Mapping Possibility traces the intertwined intellectual, professional, and emotional life of Leonie Sandercock. With an impressive career spanning nearly half a century as an educator, researcher, artist, and practitioner, Sandercock is one of the leading figures in community planning, dedicating ...
By Jennifer Foster
December 30, 2022
This book offers original theoretical and empirical insight into the social, cultural and ecological politics of rapidly changing urban spaces such as old factories, rail yards, verges, dumps and quarries. These environments are often disregarded once their industrial functions wane, a trend that ...
By Panagiota Kotsila, Isabelle Anguelovski, Melissa García-Lamarca, Filka Sekulova
November 08, 2022
This book uses a unique typology of ten core drivers of injustice to explore and question common assumptions around what urban sustainability means, how it can be implemented, and how it is manifested in or driven by urban interventions that hinge on claims of sustainability. Aligned with critical...
By Jayne Engle, Julian Agyeman, Tanya Chung-Tiam-Fook
May 13, 2022
Sacred Civics argues that societal transformation requires that spirituality and sacred values are essential to reimagining patterns of how we live, organize and govern ourselves, determine and distribute wealth, inhabit and design cities, and construct relationships with others and with nature. ...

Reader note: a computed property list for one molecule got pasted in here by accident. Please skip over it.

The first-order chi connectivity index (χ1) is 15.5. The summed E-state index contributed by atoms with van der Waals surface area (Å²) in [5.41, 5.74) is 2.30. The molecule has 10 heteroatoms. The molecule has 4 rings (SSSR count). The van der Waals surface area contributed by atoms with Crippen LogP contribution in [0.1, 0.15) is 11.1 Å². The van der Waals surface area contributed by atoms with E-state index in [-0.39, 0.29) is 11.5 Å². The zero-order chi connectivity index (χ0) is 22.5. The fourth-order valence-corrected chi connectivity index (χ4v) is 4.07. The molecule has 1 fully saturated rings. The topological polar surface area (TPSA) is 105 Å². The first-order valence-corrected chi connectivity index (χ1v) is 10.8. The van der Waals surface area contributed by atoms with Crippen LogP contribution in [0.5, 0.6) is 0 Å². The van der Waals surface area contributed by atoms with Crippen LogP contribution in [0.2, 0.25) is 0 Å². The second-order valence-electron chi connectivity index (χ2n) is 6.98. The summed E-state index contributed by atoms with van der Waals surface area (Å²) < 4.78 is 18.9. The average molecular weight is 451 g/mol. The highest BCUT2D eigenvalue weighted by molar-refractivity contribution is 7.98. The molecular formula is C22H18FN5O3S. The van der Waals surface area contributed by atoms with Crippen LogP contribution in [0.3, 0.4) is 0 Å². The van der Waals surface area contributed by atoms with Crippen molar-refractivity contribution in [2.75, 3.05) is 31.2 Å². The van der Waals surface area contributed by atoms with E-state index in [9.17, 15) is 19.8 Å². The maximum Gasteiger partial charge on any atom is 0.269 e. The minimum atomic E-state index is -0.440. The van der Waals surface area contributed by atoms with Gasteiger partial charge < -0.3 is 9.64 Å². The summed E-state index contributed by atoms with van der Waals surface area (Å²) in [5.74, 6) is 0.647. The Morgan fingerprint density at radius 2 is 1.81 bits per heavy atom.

By Justin Spinney
April 29, 2022
Academic interest in cycling has burgeoned in recent years with significant literature relating to the health and environmental benefits of cycling, the necessity for cycle-specific infrastructure, and the embodied experiences of cycling. Based upon primary research in a variety of contexts such as...
By Isabelle Anguelovski, James J. T. Connolly
November 30, 2021
The Green City and Social Injustice examines the recent urban environmental trajectory of 21 cities in Europe and North America over a 20-year period. It analyses the circumstances under which greening interventions can create a new set of inequalities for socially vulnerable residents while also ...
By Brandon M. Ward
November 04, 2021
In Living Detroit, Brandon M. Ward argues that environmentalism in postwar Detroit responded to anxieties over the urban crisis, deindustrialization, and the fate of the city. Tying the diverse stories of environmental activism and politics together is the shared assumption environmental activism ...
By Chiara Tornaghi, Chiara Certomà
March 31, 2021
While most of the existing literature on community gardens and urban agriculture share a tendency towards either an advocacy view or a rather dismissive approach on the grounds of the co-optation of food growing, self-help and voluntarism to the neoliberal agenda, this collection investigates and ...
By Susannah Bunce
May 07, 2019
Sustainability Policy, Planning and Gentrification in Cities explores the growing convergences between urban sustainability policy, planning practices and gentrification in cities. Via a study of governmental policy and planning initiatives and informal, community-based forms of sustainability ...
By Meg Holden
January 17, 2019
What can justice and sustainability mean, pragmatically speaking, in today’s cities? Can justice be the basis on which the practices of city building rely? Can this recognition constitute sustainability in city building, from a pragmatic perspective? Today, we are faced with a mountain of reasons ...